Tuesday, January 04, 2005

B.C.'s leaky schools a reminder of rot

VICTORIA - The greatest scandal to hit B.C. continues to unfold.
Not the legislature raids, or the fast ferries. They're small potatoes compared to the rip-off of more than $1.5 billion from people who made the mistake of believing that they could safely buy a home in B.C.
Those people believed that builders were competent and honest, and government regulators could be trusted. They thought they could invest their life savings in a home and at least be confident that it would keep the rain out.
And they were wrong.
The scandal is back in the news, as B.C.'s architects complain that the provincial government shouldn't be chasing them just because schools they designed are leaking. Up to 500 schools built since 1985 leak and need repairs, which will cost taxpayers $50 million to $100 million. The provincial government has written the architects involved and warned that they may be sued.
That doesn't seem unreasonable. But the Architectural Institute of BC, which represents the profession, isn't happy.
Their concern is partly justified. B.C. liability law currently allows people who have been hurt to seek damages from anyone responsible. If most of them have no money or have vanished, then those that are left can be forced to pay most of the damages, even if they are found to be only partly responsible.
That raises the risk of unfairness. But it also recognizes that the real victim deserves compensation.
The architectural institute also argues that the government wanted low-cost construction, so it should share some of the blame. That will be a convincing argument only if an architect can find a copy of a letter he wrote advising that the school would leak.
And the institute maintains that collecting the money - even if the architect was clearly responsible - would be too harsh. Architects might have to file for bankruptcy, and lose their homes.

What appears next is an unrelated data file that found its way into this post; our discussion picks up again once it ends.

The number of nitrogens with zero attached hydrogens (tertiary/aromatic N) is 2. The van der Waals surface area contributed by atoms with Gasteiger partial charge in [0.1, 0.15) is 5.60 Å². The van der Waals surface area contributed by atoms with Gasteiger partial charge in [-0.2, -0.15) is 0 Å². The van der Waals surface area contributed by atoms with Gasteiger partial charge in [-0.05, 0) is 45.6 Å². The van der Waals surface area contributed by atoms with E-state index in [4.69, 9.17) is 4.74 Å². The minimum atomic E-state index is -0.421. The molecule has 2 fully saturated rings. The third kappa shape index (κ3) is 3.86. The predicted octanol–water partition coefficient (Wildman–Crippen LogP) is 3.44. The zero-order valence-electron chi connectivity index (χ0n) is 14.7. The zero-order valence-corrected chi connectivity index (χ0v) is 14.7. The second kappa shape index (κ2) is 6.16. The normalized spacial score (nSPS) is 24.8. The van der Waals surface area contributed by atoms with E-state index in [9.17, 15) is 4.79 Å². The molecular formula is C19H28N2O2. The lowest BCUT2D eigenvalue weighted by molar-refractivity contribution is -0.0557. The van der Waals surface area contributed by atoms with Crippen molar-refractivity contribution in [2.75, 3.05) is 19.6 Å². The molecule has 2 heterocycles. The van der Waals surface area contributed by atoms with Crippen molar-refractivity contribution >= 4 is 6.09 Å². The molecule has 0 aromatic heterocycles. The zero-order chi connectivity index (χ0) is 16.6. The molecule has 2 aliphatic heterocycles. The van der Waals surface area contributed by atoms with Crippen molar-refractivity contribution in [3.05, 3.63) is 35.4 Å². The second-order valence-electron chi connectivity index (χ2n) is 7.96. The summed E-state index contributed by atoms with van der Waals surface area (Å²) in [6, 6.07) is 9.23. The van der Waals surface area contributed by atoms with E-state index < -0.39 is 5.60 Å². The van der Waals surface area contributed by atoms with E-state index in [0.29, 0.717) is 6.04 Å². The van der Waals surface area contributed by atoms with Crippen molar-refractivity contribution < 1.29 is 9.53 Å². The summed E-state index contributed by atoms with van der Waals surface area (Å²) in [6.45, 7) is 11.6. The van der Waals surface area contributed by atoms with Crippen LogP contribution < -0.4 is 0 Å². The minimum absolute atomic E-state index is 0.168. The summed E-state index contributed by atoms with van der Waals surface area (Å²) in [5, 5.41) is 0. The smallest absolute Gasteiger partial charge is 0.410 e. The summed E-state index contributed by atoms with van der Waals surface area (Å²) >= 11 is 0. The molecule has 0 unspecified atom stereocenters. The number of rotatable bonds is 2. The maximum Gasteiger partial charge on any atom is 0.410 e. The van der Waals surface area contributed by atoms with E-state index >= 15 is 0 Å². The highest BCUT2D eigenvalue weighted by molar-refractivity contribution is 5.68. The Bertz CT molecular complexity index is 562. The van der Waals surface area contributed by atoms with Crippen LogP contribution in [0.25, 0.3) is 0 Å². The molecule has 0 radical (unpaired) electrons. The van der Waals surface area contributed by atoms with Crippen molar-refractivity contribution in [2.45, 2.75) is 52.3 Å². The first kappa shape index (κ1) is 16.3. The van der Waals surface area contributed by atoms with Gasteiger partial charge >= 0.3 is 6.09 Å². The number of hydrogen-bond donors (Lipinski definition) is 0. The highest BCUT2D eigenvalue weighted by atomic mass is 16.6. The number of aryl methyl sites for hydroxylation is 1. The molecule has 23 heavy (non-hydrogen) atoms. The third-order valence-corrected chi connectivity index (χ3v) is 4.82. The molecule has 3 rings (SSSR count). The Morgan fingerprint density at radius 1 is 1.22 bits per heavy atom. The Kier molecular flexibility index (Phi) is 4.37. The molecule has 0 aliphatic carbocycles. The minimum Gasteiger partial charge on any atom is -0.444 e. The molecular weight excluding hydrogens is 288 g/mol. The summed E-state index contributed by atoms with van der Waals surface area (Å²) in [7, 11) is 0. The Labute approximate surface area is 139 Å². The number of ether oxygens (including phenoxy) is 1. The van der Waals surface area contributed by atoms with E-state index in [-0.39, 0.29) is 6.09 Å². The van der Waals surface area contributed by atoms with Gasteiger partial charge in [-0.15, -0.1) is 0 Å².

It's a bit much. The institute's members designed some 65,000 housing units across the province that leaked. Seniors spent everything they owned on retirement condos only to find they had to come up with $20,000 or $120,000 more as their share of repairs. Buyers have gone bankrupt, they've lost their homes and their lives have been ruined.
That's not all the fault of architects, although the institute's web site makes much of the architect's role in co-ordinating a team of engineering specialists. But if they are confident that they bear no responsibility, the architects can let the province take them to court. If they're blameless, they have few worries.
The education ministry has taken on the school problem, reckoning in part that it's too costly for each school district to try and find out who is responsible for the leaks and collect damages.
But homeowners don't have that option. Each strata council would have to wage its own battle for justice; and for most justice is just too expensive.
Personal responsibility is an important thing. But these people didn't do anything wrong. They bought condos from apparently responsible builders, with architects and engineers in place, and government inspectors supposedly vigilantly watching. Many of them asked all the right questions.
And they were ripped off, sold buildings that couldn't keep out the rain.
The provincial government has come up with $300 million in interest-free loans to help some people survive the disaster.
But it should have done much more. If school districts need help in dealing with the issue, then homeowners need assistance all the more.
Government can't step in and pay the rebuilding costs (although it is hard to see how some of the responsibility doesn't rest with all three levels of government, which had a role in setting and enforcing construction rules).
But it could find a way to offer the same kind of support in seeking justice to homeowners that it has to school districts, providing at least some hope for thousands of battered people.
Footnote: The leaky condo scandal remains one of the most astonishing events in the province's history. Some $1.5 billion to $2 billion has been plucked from thousands of homeowners' pockets, and almost no one has been held to account.

1 comment:

Anonymous said...

On "leaky" buildings - - -

It is a myth that there are any leaks. Using the "leak" verbage is an attempt to hide the real crime that has been committed.


If you understand this, you will know why the designers of these buildings should be held accountable and financially ruined (or worse). And, you'll know why they want the problem to be called "leaks."